09 January 2011

Berlin, 7th-9th January 2011

Deciding where to travel with a friend of mine, I found a cheap city break on lastminute.com, which includes a flight through easyjet. As bargain basement as that sounds, we did get to stay in a four star designer hotel, which was the main reason I was tempted: the Tryp Hotel Mitte. That handily has a train station right by it, although less handily it has changed its name recently to Naturkundemuseum (due to the Natural History Museum which is also close by), having previously been known as Zinnowitzer Straße. That's also what it was still called in my otherwise very useful little Berlin guide from Lonely Planet, which confused me until I realized what had happened.

In order to get into central Berlin from Schönefeld Airport, you can take a train from the nearby station (about five minutes walk via a covered walkway). Either jump on an S-bahn, or an Airport Express. Note that it won't actually say Airport Express on the departure information board, just on a bit of paper attached to the side of the train itself.

You'll also obviously need a ticket from one of the machines, for zones ABC: zones A and B are central Berlin, so you only really need C for the airport. A single cost €3, and got us to Friedrichstraße: make sure you validate it in one of the machines on the platform, which will stamp the time at the top. The transport system in Berlin is excellent, once you've worked out the various lines. There are both underground (U) and overground (S) services, which you will sometimes needs to switch between. You can get a map from the BVG site. To get around the whole thing, it is worth investing in a tageskarte (about €6.10), which lasts until 3am the next day. So, rather like a travelcard on the London Underground, but unlike London Transport, it isn't a massive rip-off. ;)

The next day, passing by the closed Reichstag and through the Brandenburg Gate, we headed to the Tiergarten. This is a huge green space in the middle of the city. Or at least normally it's green: as we were there at the start of January, it was more like a grey space from all the ice and slush. So, not quite as attractive as I'd hoped, though there are plenty of monuments to check out as you pass through. For example, the one pictured on the right, commemorating a trio of great composers.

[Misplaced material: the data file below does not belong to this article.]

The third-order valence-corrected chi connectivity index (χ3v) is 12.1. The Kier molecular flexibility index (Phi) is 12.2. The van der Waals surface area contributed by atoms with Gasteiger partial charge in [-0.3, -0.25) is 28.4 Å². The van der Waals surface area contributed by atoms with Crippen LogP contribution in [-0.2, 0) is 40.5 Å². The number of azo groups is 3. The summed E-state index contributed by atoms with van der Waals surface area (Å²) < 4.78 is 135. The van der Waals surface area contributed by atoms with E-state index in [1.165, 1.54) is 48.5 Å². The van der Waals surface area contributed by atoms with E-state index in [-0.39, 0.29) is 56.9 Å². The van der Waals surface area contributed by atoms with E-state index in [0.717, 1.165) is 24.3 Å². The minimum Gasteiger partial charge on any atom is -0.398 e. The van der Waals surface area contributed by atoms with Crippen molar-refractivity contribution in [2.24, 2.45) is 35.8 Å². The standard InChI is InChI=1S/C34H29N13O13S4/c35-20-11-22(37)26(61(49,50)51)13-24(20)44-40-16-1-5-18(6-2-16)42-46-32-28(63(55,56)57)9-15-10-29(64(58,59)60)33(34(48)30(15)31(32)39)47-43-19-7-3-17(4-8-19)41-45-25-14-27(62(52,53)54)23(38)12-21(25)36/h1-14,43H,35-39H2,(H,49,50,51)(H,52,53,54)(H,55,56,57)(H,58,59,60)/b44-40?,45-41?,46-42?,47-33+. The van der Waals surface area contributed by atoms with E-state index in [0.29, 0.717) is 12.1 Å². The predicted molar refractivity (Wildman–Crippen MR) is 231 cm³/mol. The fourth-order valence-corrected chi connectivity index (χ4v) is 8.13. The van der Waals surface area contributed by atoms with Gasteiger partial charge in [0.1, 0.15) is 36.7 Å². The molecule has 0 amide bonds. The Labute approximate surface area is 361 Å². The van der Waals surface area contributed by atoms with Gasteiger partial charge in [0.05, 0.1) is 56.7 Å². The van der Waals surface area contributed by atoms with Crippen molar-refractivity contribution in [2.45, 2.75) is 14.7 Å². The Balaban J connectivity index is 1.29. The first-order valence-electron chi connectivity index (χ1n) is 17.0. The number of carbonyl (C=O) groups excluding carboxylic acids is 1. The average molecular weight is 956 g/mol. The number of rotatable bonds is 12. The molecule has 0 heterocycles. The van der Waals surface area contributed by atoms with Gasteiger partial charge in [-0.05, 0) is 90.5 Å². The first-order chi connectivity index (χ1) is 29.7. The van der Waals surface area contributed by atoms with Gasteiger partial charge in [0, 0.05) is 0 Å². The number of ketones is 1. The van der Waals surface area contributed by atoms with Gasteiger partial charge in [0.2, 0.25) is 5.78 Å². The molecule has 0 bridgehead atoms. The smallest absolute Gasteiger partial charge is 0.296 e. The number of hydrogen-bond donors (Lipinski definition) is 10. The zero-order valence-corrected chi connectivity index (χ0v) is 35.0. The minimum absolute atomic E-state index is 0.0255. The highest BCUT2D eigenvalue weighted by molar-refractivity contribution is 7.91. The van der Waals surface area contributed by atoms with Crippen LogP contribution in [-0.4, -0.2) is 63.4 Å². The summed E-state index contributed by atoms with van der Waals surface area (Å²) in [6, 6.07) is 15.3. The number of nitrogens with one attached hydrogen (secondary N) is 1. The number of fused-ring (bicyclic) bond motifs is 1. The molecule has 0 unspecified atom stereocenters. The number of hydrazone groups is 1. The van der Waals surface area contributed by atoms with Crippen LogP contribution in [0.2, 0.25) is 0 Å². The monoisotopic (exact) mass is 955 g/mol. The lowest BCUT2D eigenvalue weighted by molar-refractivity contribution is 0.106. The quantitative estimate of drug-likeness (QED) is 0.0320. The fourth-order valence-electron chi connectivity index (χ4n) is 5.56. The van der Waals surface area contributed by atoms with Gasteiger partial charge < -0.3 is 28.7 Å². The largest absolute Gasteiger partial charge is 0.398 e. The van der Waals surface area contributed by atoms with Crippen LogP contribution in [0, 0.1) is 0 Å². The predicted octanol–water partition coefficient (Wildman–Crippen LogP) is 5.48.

For eating, I can recommend heading over to the beautifully situated Café am Neuen See, which has a great view of a small lake inside the park grounds. I had Rühreier (scrambled egg), which cost around €4.50, along with a hot chocolate for another €3.80 or so. Unusually, the hot chocolate comes as a semi-solid lump, over which you pour a steaming jug of milk. Either way, tasted good, especially with the chilly temperature outside.

After food, I headed off to the main highlight of the trip for me, the Gemäldegalerie. I really like the art of the Northern Renaissance and the Dutch Golden Age, which are both extremely well covered at the Gemäldegalerie. Along with a large collection of Rembrandts, a good number from Franz Hals and a couple by Vermeer, there are earlier painters like Van Eyck, Rogier van der Weyden, Lucas Cranach and Pieter Bruegel, among numerous others. I was especially excited to see one of my favourite paintings, 'Portrait of a Lady' by Petrus Christus.

I only had a couple of hours, but there is more than enough to see. I could very happily have spent all day inside, or indeed longer. Due to the time limit, I concentrated on paintings from Germany, Belgium and the Netherlands, but England, Italy and France are all also well represented, which includes major artists like Caravaggio. I'm keen to go back at some point to explore the gallery properly: my friend isn't the biggest fan of spending all day staring at paintings, so that's something I'll probably have to do on my own.